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Halsey & Cooper

In everything Southern, there is a story. In 2006, we published a small catalogue that told the story of a unique friendship between two Southern men—men whose lives intersected early and went on to influence each other and a piece of the panorama that is Southern art. I am honored to know Tom Cooper, the collector, and grateful to have known William Halsey, widely regarded as one of the South’s most influential modern artists. But I wonder: Was it Tom’s relationship with William, or, perhaps, William’s relationship with Tom that made the difference? In the end, however, I am not the one to answer the question. If I am right though, Tom surely spoke for them both in our publication—and there is the story.

Tom is a born collector who in youthful response to that instinct found a man—and a body of work—who delineated for him something that needed explication. In Halsey’s multi-faceted oeuvre, Tom found response to that timeless question: What makes me see things the way I do? The other part of the equation: When—first as a young man and then as one more seasoned—did William see in Tom an eye that might help future appreciators define him and his vision? Who but William could answer that, and he is beyond telling tales.

Tom Cooper and I first met when he opened the door to my combined office and gallery in Spartanburg in the early 1990s. He was, right away, an exception. First, because not many folks strode through that door, and, more importantly, because he looked—really looked—and he saw. He studied, he discussed, and—I knew then—understood. I put him on my mailing list, but don’t think we had further contact until Jane and I moved to Charleston, a half-dozen years later.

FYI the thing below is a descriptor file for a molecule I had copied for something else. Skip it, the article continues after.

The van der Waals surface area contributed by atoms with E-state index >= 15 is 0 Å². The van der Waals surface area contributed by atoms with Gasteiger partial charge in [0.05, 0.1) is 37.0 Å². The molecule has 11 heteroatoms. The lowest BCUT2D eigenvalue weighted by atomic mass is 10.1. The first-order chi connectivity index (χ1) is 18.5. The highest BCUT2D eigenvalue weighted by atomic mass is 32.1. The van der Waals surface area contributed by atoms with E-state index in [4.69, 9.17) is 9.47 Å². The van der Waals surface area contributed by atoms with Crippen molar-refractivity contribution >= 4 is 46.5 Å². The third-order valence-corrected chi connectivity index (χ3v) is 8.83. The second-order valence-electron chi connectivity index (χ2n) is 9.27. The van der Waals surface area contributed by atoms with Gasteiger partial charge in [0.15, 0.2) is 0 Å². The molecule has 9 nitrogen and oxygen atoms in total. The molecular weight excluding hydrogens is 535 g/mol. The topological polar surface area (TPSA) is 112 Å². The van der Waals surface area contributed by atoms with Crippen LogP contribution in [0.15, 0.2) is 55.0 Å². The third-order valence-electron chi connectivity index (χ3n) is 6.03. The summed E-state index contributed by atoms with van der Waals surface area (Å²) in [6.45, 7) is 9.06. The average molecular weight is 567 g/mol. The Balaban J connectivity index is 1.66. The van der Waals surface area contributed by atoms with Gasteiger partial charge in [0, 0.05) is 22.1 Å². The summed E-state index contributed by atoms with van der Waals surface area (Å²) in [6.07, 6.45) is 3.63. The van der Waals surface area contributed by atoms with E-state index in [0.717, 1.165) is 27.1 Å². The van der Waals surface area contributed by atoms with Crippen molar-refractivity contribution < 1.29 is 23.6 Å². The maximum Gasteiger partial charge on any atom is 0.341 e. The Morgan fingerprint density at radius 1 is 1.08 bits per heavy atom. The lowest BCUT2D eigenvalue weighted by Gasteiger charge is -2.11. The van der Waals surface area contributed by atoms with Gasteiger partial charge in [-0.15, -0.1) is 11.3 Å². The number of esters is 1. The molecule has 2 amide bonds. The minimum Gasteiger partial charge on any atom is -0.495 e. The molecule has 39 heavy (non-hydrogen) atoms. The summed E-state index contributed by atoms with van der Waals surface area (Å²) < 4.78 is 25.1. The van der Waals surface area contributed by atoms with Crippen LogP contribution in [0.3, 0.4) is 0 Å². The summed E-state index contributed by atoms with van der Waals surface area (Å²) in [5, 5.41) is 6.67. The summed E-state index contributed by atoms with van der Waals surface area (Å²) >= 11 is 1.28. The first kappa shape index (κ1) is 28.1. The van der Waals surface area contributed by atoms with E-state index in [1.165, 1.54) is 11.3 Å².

We opened the Church Street gallery and persevered long enough that some of those who had long called Charleston home began to open this door. Tom became our friend and, in time, invited us to get to know his collection, which we ultimately purchased. It was with admiration for William Halsey and an eye influenced by the artist that he made studied additions to the first work he purchased as a pre-teen. Simply put, no one knew the painter and sculptor better, and no one else has so successfully collected his work.

Stories are meant to be told, and Tom Cooper allowed us the telling of his. In doing so—in sharing his very personal choices from the works that filled William Halsey’s studios, in recounting his countless Saturday visits to that studio—Tom shared the artist himself.

William Melton Halsey (1915-1999)
Old Man (1972)
Oil on masonite
48 x 48 inches
Signature Details: Lower right
Owner: The Johnson Collection, Spartanburg, South Carolina
1451 River Road · Yemassee, SC 29945 · 843.412.8738
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